I treasure the late summer, just before the Jewish New Year, as a wonderful time to get out in nature, and I relate it to a Hasidic teaching. “The King is in the Field,” is a parable of Rabbi Schneur Zalman of Liadi (1745-1812), founder of Chabad Hasidism. He likened Rosh Hashanah and the Awesome Days through Yom Kippur to a time when a king is in the palace and it is very formal act to approach the throne.. But when the king is traveling to the palace anyone can approach him as he travels through the fields.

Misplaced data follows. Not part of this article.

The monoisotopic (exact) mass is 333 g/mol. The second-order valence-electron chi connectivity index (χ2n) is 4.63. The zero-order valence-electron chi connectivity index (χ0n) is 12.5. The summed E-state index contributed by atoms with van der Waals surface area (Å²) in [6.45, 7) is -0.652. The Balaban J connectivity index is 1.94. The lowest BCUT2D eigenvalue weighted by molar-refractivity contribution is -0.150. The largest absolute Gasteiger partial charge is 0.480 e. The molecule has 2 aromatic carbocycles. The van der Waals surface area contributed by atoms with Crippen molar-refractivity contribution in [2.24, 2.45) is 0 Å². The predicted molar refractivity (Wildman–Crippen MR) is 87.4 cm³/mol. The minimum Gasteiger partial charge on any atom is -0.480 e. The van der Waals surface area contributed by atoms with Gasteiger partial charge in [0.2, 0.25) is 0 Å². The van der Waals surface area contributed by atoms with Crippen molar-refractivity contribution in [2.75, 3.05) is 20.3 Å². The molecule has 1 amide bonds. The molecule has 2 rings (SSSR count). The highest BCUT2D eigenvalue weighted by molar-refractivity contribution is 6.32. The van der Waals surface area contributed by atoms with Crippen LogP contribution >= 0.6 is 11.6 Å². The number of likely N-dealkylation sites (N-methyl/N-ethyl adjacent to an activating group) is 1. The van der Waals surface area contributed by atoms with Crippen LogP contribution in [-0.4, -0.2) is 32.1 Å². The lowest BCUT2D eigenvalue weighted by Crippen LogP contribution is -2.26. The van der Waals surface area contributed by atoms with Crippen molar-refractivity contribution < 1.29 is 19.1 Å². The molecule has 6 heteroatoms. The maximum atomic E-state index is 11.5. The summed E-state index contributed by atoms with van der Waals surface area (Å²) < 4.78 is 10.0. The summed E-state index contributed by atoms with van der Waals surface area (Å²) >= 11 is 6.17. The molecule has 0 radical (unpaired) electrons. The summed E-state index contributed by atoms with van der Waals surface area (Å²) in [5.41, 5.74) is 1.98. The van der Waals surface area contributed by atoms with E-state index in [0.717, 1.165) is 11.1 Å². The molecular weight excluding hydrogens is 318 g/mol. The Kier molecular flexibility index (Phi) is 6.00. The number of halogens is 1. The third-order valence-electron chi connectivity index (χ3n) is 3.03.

Rabbi Schneur Zalman of Liadi taught a parable of a king on the way to the palace, who can be approached by everyone in the countryside with ease. His expression, “the King is in the field,” characterized the late summer month of Elul prior to the New Year, as a time when it is easier to access our connection to the divine within. Contemporary Torah teacher Gavriel Strauss, suggests that at this time of year we literally go out in nature, to a meadow or field, as a wonderful way to feel that spiritual closeness. Click on the featured photo above to activate the gallery, a photo series scenes at Otter Creek Preserve, Mamaroneck, and Rockefeller State Park Preserve, Pleasantville, New York (the second Egret in Fairfield, Connecticut). Photos by Rabbi Julie Hilton Danan.